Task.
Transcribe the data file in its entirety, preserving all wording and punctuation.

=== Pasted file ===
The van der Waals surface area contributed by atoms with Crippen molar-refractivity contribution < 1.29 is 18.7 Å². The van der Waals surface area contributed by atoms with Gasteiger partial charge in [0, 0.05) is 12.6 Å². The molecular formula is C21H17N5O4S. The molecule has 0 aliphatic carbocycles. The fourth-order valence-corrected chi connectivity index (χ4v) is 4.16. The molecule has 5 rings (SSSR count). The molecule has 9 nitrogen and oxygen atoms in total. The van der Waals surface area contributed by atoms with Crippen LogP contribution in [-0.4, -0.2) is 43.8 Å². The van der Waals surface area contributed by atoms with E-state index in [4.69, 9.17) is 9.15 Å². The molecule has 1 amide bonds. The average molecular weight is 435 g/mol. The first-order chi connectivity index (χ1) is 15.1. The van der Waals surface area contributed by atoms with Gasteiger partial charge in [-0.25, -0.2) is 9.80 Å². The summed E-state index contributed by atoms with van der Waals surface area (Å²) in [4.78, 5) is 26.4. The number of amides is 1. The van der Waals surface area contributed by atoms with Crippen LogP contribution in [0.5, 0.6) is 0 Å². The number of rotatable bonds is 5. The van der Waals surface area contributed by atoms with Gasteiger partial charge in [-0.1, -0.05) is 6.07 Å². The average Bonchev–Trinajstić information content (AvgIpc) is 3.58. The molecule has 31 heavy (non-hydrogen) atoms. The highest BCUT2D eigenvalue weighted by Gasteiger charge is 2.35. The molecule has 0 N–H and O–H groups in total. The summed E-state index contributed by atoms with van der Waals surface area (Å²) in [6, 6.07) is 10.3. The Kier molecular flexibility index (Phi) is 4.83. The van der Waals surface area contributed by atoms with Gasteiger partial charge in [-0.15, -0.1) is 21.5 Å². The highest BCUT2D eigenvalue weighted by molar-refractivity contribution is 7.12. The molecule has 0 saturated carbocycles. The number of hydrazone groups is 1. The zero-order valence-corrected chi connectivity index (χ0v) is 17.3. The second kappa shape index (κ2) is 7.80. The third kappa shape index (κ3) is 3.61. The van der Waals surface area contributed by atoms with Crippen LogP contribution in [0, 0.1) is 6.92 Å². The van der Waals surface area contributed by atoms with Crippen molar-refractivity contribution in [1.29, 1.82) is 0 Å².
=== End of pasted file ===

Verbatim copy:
The van der Waals surface area contributed by atoms with Crippen molar-refractivity contribution < 1.29 is 18.7 Å². The van der Waals surface area contributed by atoms with Gasteiger partial charge in [0, 0.05) is 12.6 Å². The molecular formula is C21H17N5O4S. The molecule has 0 aliphatic carbocycles. The fourth-order valence-corrected chi connectivity index (χ4v) is 4.16. The molecule has 5 rings (SSSR count). The molecule has 9 nitrogen and oxygen atoms in total. The van der Waals surface area contributed by atoms with Crippen LogP contribution in [-0.4, -0.2) is 43.8 Å². The van der Waals surface area contributed by atoms with E-state index in [4.69, 9.17) is 9.15 Å². The molecule has 1 amide bonds. The average molecular weight is 435 g/mol. The first-order chi connectivity index (χ1) is 15.1. The van der Waals surface area contributed by atoms with Gasteiger partial charge in [-0.25, -0.2) is 9.80 Å². The summed E-state index contributed by atoms with van der Waals surface area (Å²) in [4.78, 5) is 26.4. The number of amides is 1. The van der Waals surface area contributed by atoms with Crippen LogP contribution in [0.5, 0.6) is 0 Å². The number of rotatable bonds is 5. The van der Waals surface area contributed by atoms with Gasteiger partial charge in [-0.1, -0.05) is 6.07 Å². The average Bonchev–Trinajstić information content (AvgIpc) is 3.58. The molecule has 31 heavy (non-hydrogen) atoms. The highest BCUT2D eigenvalue weighted by Gasteiger charge is 2.35. The molecule has 0 N–H and O–H groups in total. The summed E-state index contributed by atoms with van der Waals surface area (Å²) in [6, 6.07) is 10.3. The Kier molecular flexibility index (Phi) is 4.83. The van der Waals surface area contributed by atoms with Gasteiger partial charge in [-0.15, -0.1) is 21.5 Å². The highest BCUT2D eigenvalue weighted by molar-refractivity contribution is 7.12. The molecule has 0 saturated carbocycles. The number of hydrazone groups is 1. The zero-order valence-corrected chi connectivity index (χ0v) is 17.3. The second kappa shape index (κ2) is 7.80. The third kappa shape index (κ3) is 3.61. The van der Waals surface area contributed by atoms with Crippen LogP contribution in [0, 0.1) is 6.92 Å². The van der Waals surface area contributed by atoms with Crippen molar-refractivity contribution in [1.29, 1.82) is 0 Å².